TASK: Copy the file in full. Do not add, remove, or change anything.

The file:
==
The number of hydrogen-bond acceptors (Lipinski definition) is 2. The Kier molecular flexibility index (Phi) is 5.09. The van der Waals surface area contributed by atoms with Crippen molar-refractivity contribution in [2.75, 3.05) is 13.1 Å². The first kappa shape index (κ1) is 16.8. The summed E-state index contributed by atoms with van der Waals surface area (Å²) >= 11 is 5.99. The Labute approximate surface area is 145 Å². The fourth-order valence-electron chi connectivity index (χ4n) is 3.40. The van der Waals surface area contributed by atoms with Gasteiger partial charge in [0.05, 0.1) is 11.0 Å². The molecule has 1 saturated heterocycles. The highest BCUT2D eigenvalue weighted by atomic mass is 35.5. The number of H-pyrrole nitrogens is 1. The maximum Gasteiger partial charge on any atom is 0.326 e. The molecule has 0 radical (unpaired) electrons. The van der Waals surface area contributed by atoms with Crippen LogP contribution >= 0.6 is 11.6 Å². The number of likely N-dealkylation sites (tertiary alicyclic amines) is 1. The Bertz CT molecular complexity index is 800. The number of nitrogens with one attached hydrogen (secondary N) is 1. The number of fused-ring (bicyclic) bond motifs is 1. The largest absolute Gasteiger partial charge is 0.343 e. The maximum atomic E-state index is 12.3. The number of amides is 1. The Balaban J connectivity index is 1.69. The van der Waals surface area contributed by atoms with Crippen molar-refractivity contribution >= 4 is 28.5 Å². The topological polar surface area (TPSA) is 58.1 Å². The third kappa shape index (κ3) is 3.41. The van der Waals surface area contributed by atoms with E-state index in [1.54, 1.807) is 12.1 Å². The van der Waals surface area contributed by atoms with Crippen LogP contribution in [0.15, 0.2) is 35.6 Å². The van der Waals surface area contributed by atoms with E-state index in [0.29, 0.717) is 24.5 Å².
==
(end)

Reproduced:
The number of hydrogen-bond acceptors (Lipinski definition) is 2. The Kier molecular flexibility index (Phi) is 5.09. The van der Waals surface area contributed by atoms with Crippen molar-refractivity contribution in [2.75, 3.05) is 13.1 Å². The first kappa shape index (κ1) is 16.8. The summed E-state index contributed by atoms with van der Waals surface area (Å²) >= 11 is 5.99. The Labute approximate surface area is 145 Å². The fourth-order valence-electron chi connectivity index (χ4n) is 3.40. The van der Waals surface area contributed by atoms with Gasteiger partial charge in [0.05, 0.1) is 11.0 Å². The molecule has 1 saturated heterocycles. The highest BCUT2D eigenvalue weighted by atomic mass is 35.5. The number of H-pyrrole nitrogens is 1. The maximum Gasteiger partial charge on any atom is 0.326 e. The molecule has 0 radical (unpaired) electrons. The van der Waals surface area contributed by atoms with Crippen LogP contribution >= 0.6 is 11.6 Å². The number of likely N-dealkylation sites (tertiary alicyclic amines) is 1. The Bertz CT molecular complexity index is 800. The number of nitrogens with one attached hydrogen (secondary N) is 1. The number of fused-ring (bicyclic) bond motifs is 1. The largest absolute Gasteiger partial charge is 0.343 e. The maximum atomic E-state index is 12.3. The number of amides is 1. The Balaban J connectivity index is 1.69. The van der Waals surface area contributed by atoms with Crippen molar-refractivity contribution >= 4 is 28.5 Å². The topological polar surface area (TPSA) is 58.1 Å². The third kappa shape index (κ3) is 3.41. The van der Waals surface area contributed by atoms with E-state index in [1.54, 1.807) is 12.1 Å². The van der Waals surface area contributed by atoms with Crippen LogP contribution in [0.15, 0.2) is 35.6 Å². The van der Waals surface area contributed by atoms with E-state index in [0.29, 0.717) is 24.5 Å².